Like every other living thing, lawns can get diseases. They sometimes arise and can cause untold devastation when lawns are stressed and the conditions are right. Most of these diseases occur in the summer, during extended periods of hot, humid conditions. Even the healthiest of lawns may struggle to thrive.
In this article, we will highlight the most common lawn diseases and their causes.
Brown Patch: Mostly found in tall fescue and ryegrass, brown patches affect many cool season grasses and some species of warm season grasses. Brown patches are notable for their distinctive “smoke rings” that are sometimes visible on the outer edges. Brown patches occur during extended periods of heat and humidity, especially when nighttime temperatures remain above 68 F. Poor air circulation, overwatering, over fertilizing and lawn compactions can also make them worse.
Dollar Spot: One of the most common lawn diseases, the dollar spots gets its name from the distinct pattern of dead circular patches about the size of a silver dollar. They can occur when moisture is present during the warm day/cool night patterns of spring and fall. Excessive thatch, poor drainage, overwatering and low soil fertility can all aid in bringing on dollar spots.
Powdery Mildew: Often found on Kentucky bluegrass lawns located in shady areas with limited air movement, powdery mildew looks like a white dust covering the grass blades. Although it can yellow the turf over time, powdery mildew is not likely to cause widespread damage to a lawn. Extended cloudiness can bring on powdery mildew but if the problem is not weather related, conditions may need to be altered for a healthy lawn. Shade tolerant grass species are not likely to attract powdery mildew and pruning or thinning trees can improve air circulation and sunlight to the area.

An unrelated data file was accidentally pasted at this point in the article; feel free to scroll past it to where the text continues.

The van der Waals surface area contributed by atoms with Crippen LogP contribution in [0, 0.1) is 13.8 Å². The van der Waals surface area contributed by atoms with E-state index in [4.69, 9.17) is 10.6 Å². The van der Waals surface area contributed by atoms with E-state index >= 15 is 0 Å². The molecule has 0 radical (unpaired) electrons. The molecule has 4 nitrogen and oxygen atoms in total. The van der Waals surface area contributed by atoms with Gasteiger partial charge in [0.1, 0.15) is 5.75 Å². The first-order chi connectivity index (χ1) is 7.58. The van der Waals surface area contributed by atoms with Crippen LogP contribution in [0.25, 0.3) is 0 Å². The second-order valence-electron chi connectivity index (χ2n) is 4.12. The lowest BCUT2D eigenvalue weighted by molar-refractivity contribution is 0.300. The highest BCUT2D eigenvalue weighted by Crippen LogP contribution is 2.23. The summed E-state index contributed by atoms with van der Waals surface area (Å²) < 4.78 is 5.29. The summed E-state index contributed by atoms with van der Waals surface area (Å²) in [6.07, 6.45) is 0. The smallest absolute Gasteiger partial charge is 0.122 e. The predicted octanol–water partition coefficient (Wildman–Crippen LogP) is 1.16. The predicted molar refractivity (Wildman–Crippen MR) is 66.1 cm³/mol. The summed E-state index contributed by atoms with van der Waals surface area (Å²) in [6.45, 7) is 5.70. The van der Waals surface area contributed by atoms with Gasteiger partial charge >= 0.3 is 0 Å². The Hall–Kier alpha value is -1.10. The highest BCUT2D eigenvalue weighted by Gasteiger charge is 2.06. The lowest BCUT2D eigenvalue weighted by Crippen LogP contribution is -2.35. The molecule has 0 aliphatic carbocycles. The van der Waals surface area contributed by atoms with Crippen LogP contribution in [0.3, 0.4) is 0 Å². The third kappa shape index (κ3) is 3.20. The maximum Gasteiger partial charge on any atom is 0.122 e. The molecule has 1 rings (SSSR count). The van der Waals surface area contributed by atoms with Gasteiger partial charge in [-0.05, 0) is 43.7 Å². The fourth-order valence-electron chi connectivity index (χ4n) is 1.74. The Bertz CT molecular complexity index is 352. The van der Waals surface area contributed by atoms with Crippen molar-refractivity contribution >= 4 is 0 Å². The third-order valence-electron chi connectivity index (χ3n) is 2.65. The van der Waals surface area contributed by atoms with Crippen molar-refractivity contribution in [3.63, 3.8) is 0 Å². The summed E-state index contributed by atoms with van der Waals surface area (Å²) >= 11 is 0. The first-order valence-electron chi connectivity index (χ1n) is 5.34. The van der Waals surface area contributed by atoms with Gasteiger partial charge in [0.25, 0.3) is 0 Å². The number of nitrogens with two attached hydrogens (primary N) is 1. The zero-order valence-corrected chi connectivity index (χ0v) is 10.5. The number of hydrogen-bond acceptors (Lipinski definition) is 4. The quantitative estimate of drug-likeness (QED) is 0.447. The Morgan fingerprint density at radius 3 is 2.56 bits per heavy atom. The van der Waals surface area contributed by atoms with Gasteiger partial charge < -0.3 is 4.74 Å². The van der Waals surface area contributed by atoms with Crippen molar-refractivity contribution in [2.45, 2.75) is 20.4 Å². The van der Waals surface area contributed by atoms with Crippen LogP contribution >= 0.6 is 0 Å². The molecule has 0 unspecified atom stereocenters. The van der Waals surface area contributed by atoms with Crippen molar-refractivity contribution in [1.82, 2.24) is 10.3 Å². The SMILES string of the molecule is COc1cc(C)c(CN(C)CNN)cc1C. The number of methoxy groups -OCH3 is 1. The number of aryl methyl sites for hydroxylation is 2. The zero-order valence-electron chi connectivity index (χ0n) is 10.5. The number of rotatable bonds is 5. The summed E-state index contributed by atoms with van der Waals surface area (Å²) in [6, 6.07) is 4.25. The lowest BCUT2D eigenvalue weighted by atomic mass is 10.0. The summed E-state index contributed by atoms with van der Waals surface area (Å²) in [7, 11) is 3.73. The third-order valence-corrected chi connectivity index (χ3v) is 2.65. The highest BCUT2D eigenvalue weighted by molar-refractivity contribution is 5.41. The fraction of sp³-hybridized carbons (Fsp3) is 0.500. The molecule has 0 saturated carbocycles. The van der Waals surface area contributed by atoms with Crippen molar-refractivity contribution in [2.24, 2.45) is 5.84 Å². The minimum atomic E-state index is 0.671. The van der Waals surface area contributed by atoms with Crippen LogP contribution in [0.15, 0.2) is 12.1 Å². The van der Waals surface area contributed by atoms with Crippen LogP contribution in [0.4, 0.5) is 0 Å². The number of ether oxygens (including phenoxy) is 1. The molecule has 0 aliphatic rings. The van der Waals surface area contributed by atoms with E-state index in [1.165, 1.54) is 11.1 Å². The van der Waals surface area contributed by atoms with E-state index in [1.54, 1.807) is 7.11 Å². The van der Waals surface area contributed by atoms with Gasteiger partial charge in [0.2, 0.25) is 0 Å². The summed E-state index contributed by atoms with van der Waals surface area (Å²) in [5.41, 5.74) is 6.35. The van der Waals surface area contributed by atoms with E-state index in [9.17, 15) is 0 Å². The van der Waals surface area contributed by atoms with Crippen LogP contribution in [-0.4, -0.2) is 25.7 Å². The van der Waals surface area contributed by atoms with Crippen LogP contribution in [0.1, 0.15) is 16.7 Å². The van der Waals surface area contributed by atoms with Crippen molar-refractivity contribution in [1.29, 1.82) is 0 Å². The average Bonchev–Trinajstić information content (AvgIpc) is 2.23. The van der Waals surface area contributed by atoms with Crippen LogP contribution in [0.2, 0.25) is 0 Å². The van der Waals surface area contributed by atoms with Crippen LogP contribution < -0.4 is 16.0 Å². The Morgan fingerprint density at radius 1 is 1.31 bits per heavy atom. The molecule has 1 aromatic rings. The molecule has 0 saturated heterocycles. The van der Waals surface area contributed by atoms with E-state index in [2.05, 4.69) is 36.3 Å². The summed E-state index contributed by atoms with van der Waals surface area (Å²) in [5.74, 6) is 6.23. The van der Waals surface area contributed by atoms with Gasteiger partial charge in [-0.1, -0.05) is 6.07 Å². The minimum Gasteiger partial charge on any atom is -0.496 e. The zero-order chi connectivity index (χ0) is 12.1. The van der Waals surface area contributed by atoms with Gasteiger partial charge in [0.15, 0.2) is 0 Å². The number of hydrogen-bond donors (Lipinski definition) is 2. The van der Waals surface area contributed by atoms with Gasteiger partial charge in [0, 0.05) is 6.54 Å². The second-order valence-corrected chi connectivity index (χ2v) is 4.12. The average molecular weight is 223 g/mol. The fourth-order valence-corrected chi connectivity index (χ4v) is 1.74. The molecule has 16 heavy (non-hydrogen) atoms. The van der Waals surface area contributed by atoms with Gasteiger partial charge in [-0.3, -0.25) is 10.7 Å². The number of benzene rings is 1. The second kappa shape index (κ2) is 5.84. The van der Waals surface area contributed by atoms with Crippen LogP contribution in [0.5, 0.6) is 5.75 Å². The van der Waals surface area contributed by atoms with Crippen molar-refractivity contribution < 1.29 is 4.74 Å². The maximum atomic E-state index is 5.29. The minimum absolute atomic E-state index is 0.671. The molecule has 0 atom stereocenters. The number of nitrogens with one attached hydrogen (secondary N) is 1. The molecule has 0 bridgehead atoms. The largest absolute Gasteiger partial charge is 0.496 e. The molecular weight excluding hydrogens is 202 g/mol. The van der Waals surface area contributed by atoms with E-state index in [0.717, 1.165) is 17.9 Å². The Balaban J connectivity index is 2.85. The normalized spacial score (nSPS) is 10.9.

Fairy Ring: Fairy rings can present themselves as dark circles or partial circles on the lawn, and they may or may not grow mushrooms. There are many stories about digging out fairy rings but the widespread nature of the fungal spores leads to limited success trying to dig the rings up. Maintaining a lush green lawn can blend in the darker color and regular mowing can help control the presence of mushrooms.
Snow Mold: Prolonged snow cover in the spring can lead to grey snow mold or pink snow mold, especially if the ground is not quite frozen. It can also occur on over fertilized lawns and under leaves left over from the fall. Snow mold damage is largely superficial and temporary; the best way to deal with it is to rake it out to help the area dry. New growth will begin and soon the damage will be gone.
Red Thread: A common and relatively harmless lawn disease, red thread usually appears when the lawn is due for fertilizing. Chances are if red thread is present, it’s time to fertilize the lawn. Red thread is noticeable by its distinctive red hairs amongst the turf giving it a pinkish/red appearance from a distance.
Being aware of these diseases and take care of your lawn to avoid them!